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Dennis Hasselquist

My research projects related to the CAnMove project are:

Immunoecology studies of birds; Parasite-mediated cost of migration. Because immune functions are costly they should have become adapted to the host’s parasite exposure. In particular, bird species/populations inhabiting tropical areas (tropical breeders and long-distance migrants wintering in the tropics) will often be exposed to a higher diversity of parasites than sedentary and short-distance migrating species staying year round in the temperate region. I would like to study sedentary temperate and tropical migrant birds to evaluate to what extent different aspects of immune function is adapted to the parasite exposure faced by the host. In collaboration with Å Lindström, I have also studied cost of endurance flight in terms of suppressed immune function in birds flying in a windtunnel.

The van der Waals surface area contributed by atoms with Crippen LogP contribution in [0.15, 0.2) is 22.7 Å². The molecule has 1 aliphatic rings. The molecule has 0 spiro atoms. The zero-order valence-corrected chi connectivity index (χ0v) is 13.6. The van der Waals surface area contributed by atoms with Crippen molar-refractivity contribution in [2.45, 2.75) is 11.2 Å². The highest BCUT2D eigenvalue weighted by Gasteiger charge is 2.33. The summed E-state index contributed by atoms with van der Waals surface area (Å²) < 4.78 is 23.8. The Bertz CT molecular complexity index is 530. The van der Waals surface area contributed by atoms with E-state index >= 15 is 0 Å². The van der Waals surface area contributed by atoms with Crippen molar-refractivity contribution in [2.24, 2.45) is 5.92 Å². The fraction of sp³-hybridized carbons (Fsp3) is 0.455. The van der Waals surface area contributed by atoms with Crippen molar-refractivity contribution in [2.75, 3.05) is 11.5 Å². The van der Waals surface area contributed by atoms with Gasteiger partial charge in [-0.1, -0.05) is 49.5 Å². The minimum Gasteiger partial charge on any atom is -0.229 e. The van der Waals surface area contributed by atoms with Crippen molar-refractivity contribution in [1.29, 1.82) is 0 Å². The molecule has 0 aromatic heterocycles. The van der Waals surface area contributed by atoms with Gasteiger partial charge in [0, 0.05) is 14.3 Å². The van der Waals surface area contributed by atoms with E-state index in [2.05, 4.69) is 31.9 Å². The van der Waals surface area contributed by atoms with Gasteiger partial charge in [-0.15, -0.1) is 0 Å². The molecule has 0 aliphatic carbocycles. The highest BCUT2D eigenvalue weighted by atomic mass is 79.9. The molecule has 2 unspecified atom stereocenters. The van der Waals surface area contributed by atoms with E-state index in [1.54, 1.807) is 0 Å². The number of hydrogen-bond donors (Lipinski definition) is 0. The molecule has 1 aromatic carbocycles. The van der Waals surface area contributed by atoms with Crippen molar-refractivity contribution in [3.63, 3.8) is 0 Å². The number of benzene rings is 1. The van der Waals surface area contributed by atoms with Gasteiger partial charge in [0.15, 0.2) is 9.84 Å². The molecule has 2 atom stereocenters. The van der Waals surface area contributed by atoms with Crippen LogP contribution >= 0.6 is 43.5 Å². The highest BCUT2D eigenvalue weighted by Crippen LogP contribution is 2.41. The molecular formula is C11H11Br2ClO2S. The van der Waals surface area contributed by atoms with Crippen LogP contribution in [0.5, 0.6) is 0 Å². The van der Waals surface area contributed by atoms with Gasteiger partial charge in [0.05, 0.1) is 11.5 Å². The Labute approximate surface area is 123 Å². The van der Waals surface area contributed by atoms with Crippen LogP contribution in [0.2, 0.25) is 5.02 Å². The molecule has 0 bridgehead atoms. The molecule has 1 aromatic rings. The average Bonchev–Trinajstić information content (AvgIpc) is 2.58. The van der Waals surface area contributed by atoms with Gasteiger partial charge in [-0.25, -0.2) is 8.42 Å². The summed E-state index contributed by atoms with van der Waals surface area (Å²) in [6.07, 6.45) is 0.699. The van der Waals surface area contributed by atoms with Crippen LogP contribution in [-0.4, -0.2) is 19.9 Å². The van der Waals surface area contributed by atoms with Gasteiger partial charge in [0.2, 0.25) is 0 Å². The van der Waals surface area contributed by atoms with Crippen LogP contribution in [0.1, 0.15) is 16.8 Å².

Light-logger study of great reed warblers in combination with stable isotope analysis. The aim is to reveal time and route of migration, and identification of moulting and wintering areas in a tropical migrant with a possible loop migration pattern. Our previous studies show that malaria-infected great reed warblers seem to inhabit dryer, more northern wintering areas in West-Africa – a light logger study could give us detailed information about such patterns as well as timing and location of stopovers (coll. S Bensch).

Avian malaria. Investigate malaria parasites exposure and specific immune responses in individual birds in tropical migrants and sedentary birds (coll. S Bensch).


Retrieved from Lund University's publications database

Dennis Hasselquist
E-mail: dennis [dot] hasselquist [at] biol [dot] lu [dot] se



+46 46 222 37 08



Centre for Animal Movement Research
Evolutionary Ecology, Department of Biology
Ecology building S-223 62 Lund Sweden